Consider nontraditional funding sources. Peer to peer, or P2P, lenders are different from traditional banks. A pool of investors, not a financial institution, funds each loan. An advantage is that the credit requirements tend to be more forgiving. A drawback is that these loans can be costly for applicants with weaker credit profiles, with interest rates even higher than credit cards.

Sidestep payday loans. Payday loans are notorious for extremely high fees. Interest rates are commonly 400% to 500% and are known to reach 1,000%. The fees are so high that paying off the loan can be difficult, and borrowers may pay more in fees than the original loan amount. Payday loans do not report to credit bureaus or help you build credit.

Avoid title loans. Vehicle title loans use your car as collateral against default. That means your car secures the loan, and if you don’t pay it, the lender could repossess your vehicle. Some title lenders require a GPS tracker so they can easily find and repossess your car if you default. Interest rates on these loans tend to be 300% to 400%. The inherent risk is that if you don’t repay the loan, you can lose your car.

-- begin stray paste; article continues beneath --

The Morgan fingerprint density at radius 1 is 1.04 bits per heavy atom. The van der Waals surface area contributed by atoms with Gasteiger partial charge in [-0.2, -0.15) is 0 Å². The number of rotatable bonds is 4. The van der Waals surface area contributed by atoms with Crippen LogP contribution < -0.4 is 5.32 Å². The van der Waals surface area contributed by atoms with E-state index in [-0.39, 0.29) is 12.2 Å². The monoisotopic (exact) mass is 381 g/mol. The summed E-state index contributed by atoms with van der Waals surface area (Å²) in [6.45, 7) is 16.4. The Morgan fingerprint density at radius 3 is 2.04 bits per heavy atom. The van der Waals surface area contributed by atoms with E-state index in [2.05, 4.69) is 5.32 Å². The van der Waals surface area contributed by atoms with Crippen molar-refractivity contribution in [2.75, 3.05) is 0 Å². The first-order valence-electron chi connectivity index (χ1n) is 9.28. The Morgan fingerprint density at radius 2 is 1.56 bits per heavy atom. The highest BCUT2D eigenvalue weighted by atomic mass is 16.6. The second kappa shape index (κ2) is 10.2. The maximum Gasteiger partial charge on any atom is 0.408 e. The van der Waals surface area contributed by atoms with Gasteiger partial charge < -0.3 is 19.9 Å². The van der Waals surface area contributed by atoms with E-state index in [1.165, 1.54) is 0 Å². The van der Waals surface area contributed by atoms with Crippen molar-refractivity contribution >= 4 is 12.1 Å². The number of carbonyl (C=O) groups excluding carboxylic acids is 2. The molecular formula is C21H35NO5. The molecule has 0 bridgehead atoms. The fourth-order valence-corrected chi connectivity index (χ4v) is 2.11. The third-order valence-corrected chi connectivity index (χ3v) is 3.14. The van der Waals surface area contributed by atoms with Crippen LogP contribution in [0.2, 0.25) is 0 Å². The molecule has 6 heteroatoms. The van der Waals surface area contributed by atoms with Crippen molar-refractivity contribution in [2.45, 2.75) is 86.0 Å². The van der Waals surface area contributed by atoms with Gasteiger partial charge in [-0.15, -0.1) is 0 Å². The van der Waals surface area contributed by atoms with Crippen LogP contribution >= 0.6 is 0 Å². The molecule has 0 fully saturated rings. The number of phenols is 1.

Improve Your Chances of a Good Loan

If you need to borrow money but you’ve got a poor credit score, the goal is to find credit products that you qualify for at as low a cost as possible. You have a few options for planning your strategy.

Request an alternative credit score. One reason that a person can have a low credit score or no score is a lack of credit history. This is a common issue for consumers who pay their bills on time but maintain a cash lifestyle with no debt. But they have more options today to show their creditworthiness than ever before.

Various alternative credit-scoring models have been developed over the last few years: FICO Score XD considers alternative data sources, including cellphone, cable, internet and utility bills. The UltraFICO score, now in a limited pilot phase, factors in your banking relationships.

“Having some money set aside in a savings account is correlated with bill-paying behavior, even if your balance is only a few hundred dollars,” says Dave Shellenberger, vice president of product management for scores at FICO. He expects consumers to be able to opt-in to the UltraFICO score in late 2019.

[Read: Best Home Equity Loans.]

Get prequalified. Every time you apply for new credit, the inquiry is recorded in your credit file. This is called a hard inquiry, and each one could lower your score a bit — an undesirable result when your score is already low. If you apply for multiple credit products within a short span of time, you could make qualifying for new credit even harder. Also, some creditors automatically reject applications from people whose recent inquiries exceed a certain number. Fortunately, the effect of an inquiry on your score diminishes over the following 12 months.